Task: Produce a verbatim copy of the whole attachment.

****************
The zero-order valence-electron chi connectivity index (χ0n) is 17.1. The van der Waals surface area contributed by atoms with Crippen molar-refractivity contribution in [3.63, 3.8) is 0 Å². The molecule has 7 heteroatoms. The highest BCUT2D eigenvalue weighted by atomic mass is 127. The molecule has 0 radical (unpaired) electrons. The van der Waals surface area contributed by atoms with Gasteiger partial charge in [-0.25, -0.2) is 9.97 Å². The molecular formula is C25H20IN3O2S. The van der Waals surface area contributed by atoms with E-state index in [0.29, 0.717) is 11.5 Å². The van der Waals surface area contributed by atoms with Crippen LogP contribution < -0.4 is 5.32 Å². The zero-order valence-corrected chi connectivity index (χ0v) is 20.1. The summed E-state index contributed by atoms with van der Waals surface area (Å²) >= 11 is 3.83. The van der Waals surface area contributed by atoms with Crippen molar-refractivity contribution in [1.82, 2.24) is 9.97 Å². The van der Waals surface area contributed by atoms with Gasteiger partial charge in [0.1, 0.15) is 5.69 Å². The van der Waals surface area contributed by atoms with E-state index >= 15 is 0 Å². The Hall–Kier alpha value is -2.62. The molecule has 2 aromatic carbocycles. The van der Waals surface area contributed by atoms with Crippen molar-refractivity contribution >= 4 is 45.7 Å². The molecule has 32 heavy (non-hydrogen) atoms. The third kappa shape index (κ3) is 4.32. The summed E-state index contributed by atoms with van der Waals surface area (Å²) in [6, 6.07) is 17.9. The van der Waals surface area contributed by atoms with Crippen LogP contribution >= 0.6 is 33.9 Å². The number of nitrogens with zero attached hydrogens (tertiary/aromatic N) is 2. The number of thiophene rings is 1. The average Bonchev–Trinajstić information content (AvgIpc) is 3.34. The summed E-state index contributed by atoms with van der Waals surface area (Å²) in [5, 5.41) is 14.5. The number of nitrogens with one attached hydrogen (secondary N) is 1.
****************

The zero-order valence-electron chi connectivity index (χ0n) is 17.1. The van der Waals surface area contributed by atoms with Crippen molar-refractivity contribution in [3.63, 3.8) is 0 Å². The molecule has 7 heteroatoms. The highest BCUT2D eigenvalue weighted by atomic mass is 127. The molecule has 0 radical (unpaired) electrons. The van der Waals surface area contributed by atoms with Gasteiger partial charge in [-0.25, -0.2) is 9.97 Å². The molecular formula is C25H20IN3O2S. The van der Waals surface area contributed by atoms with E-state index in [0.29, 0.717) is 11.5 Å². The van der Waals surface area contributed by atoms with Crippen LogP contribution < -0.4 is 5.32 Å². The zero-order valence-corrected chi connectivity index (χ0v) is 20.1. The summed E-state index contributed by atoms with van der Waals surface area (Å²) >= 11 is 3.83. The van der Waals surface area contributed by atoms with Crippen molar-refractivity contribution in [1.82, 2.24) is 9.97 Å². The van der Waals surface area contributed by atoms with Gasteiger partial charge in [0.1, 0.15) is 5.69 Å². The van der Waals surface area contributed by atoms with E-state index >= 15 is 0 Å². The Hall–Kier alpha value is -2.62. The molecule has 2 aromatic carbocycles. The van der Waals surface area contributed by atoms with Crippen molar-refractivity contribution >= 4 is 45.7 Å². The molecule has 32 heavy (non-hydrogen) atoms. The third kappa shape index (κ3) is 4.32. The summed E-state index contributed by atoms with van der Waals surface area (Å²) in [6, 6.07) is 17.9. The van der Waals surface area contributed by atoms with Crippen LogP contribution >= 0.6 is 33.9 Å². The number of nitrogens with zero attached hydrogens (tertiary/aromatic N) is 2. The number of thiophene rings is 1. The average Bonchev–Trinajstić information content (AvgIpc) is 3.34. The summed E-state index contributed by atoms with van der Waals surface area (Å²) in [5, 5.41) is 14.5. The number of nitrogens with one attached hydrogen (secondary N) is 1.